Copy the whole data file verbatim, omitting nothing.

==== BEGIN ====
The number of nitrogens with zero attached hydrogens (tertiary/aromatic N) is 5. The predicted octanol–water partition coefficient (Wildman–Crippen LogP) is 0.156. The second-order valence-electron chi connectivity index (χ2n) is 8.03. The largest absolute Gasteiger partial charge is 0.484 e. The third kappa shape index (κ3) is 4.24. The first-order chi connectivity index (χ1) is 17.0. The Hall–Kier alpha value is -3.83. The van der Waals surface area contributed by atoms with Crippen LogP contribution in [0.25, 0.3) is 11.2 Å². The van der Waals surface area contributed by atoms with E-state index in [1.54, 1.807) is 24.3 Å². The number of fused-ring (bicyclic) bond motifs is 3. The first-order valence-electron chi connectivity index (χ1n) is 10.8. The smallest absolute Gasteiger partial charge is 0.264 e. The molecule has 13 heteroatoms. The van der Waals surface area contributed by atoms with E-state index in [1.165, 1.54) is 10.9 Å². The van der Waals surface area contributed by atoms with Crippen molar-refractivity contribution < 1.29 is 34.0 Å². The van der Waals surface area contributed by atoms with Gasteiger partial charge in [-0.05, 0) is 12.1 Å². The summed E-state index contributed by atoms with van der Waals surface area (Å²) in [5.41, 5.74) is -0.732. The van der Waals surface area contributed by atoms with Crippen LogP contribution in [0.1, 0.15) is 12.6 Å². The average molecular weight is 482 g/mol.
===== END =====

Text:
The number of nitrogens with zero attached hydrogens (tertiary/aromatic N) is 5. The predicted octanol–water partition coefficient (Wildman–Crippen LogP) is 0.156. The second-order valence-electron chi connectivity index (χ2n) is 8.03. The largest absolute Gasteiger partial charge is 0.484 e. The third kappa shape index (κ3) is 4.24. The first-order chi connectivity index (χ1) is 17.0. The Hall–Kier alpha value is -3.83. The van der Waals surface area contributed by atoms with Crippen LogP contribution in [0.25, 0.3) is 11.2 Å². The van der Waals surface area contributed by atoms with E-state index in [1.54, 1.807) is 24.3 Å². The number of fused-ring (bicyclic) bond motifs is 3. The first-order valence-electron chi connectivity index (χ1n) is 10.8. The smallest absolute Gasteiger partial charge is 0.264 e. The molecule has 13 heteroatoms. The van der Waals surface area contributed by atoms with E-state index in [1.165, 1.54) is 10.9 Å². The van der Waals surface area contributed by atoms with Crippen molar-refractivity contribution < 1.29 is 34.0 Å². The van der Waals surface area contributed by atoms with Gasteiger partial charge in [-0.05, 0) is 12.1 Å². The summed E-state index contributed by atoms with van der Waals surface area (Å²) in [5.41, 5.74) is -0.732. The van der Waals surface area contributed by atoms with Crippen LogP contribution in [0.1, 0.15) is 12.6 Å². The average molecular weight is 482 g/mol.